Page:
Lean on Me

Starting a story is something I’ve never found hard. It’s finishing that trips me up and I’ve probably got about fifty stories with little more than a promising paragraph or some interesting opening sentences, all lying dead in the water. Sometimes I bring one up on my screen and try a bit of resuscitation. Occasionally, I can get my head back to the character and capture the emotion or the intention of those opening sentences and the story starts to breathe again. But more often than not I just can’t re-open that particular door in my imagination and I can’t step back into the place where that story started in my head.

The reasons I let the initial inspiration slip are probably the same for all writers. Sometimes good reasons interrupt the flow of writing a story, like family. My husband, my children, my grandchildren – they’re something that will always come first for me. Not to mention my brother-who-lives-too-far-away – hi Mick if you’re reading this! And my friends, of course. But, more often than not, my reasons for not persisting with a story are lame and I know I’m just trying to avoid the hard work of seeing the thing through to the end. I’ve never met a writer yet who wasn’t an expert in procrastination.

So my attention was caught a while back when I read a suggestion in an article on writing and inspiration. Essentially, it suggested a slower, sneakier approach to getting the story moving along. Once a character walks across your mind, once you’ve got some idea of what that character is doing and some inkling of their personality, write down what you’ve got and don’t feel as if you have to push it any further. Instead, walk away from your computer and lean subconsciously on that character as you go about all the other activities in your day. Don’t leave the character behind when you walk away from your computer, take him with you and lean on him while you’re doing the supermarket shopping, hanging out the washing, weeding the garden, cooking dinner. Instead of allocating all your imagining time to when your fingers are on the keyboard, let the character walk around in your head and nudge him a little to find out more about him and what he might do. During that time, don’t let any other stories intrude. Be faithful to the one character and live with him a little.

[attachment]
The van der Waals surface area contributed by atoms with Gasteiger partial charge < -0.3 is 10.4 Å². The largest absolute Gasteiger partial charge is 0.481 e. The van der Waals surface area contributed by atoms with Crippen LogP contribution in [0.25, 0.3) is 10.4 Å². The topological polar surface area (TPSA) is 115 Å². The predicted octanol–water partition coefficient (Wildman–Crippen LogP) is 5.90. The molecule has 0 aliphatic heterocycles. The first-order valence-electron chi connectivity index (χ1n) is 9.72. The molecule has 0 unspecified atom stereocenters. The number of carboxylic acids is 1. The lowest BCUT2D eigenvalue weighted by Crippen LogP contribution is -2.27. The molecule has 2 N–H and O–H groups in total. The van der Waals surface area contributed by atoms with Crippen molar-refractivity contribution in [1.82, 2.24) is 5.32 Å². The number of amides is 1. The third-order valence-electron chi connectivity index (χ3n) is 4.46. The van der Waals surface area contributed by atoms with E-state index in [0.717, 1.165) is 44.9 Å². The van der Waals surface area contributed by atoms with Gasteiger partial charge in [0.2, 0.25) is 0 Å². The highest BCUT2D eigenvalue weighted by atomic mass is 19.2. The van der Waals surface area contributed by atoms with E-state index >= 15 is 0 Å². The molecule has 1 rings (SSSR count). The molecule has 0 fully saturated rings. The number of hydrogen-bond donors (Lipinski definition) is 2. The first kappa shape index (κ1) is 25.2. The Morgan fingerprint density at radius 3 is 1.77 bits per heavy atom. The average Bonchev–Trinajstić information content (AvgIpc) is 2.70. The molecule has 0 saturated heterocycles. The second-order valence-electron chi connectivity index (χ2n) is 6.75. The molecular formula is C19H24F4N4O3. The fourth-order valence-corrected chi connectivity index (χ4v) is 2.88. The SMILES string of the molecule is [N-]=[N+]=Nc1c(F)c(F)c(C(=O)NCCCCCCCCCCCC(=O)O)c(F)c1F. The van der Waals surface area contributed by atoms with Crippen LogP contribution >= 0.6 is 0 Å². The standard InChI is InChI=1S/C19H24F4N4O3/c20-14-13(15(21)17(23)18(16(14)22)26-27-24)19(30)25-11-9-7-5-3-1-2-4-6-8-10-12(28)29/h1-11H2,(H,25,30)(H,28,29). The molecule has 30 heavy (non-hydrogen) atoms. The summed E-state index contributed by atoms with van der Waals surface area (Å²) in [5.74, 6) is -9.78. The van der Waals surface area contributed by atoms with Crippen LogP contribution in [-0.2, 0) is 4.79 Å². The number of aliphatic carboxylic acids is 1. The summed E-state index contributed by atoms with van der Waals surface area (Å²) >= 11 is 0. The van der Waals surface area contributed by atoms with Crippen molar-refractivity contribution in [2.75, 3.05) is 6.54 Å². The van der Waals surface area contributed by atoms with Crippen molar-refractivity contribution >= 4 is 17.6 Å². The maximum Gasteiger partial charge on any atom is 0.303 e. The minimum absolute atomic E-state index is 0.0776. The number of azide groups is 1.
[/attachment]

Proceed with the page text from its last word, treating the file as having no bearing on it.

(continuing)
At some point, you have to sit down and get the story on the page but I’ve found it a lot less stressful to allow myself to walk away from those unfinished opening paragraphs, as long as I take my character with me and subconsciously lean on him throughout the day. It’s quite amazing how some stories take shape away from the computer. And what’s even more amazing is how inclined I become to procrastinate on all those mundane tasks so I can get back to the computer and finish the story.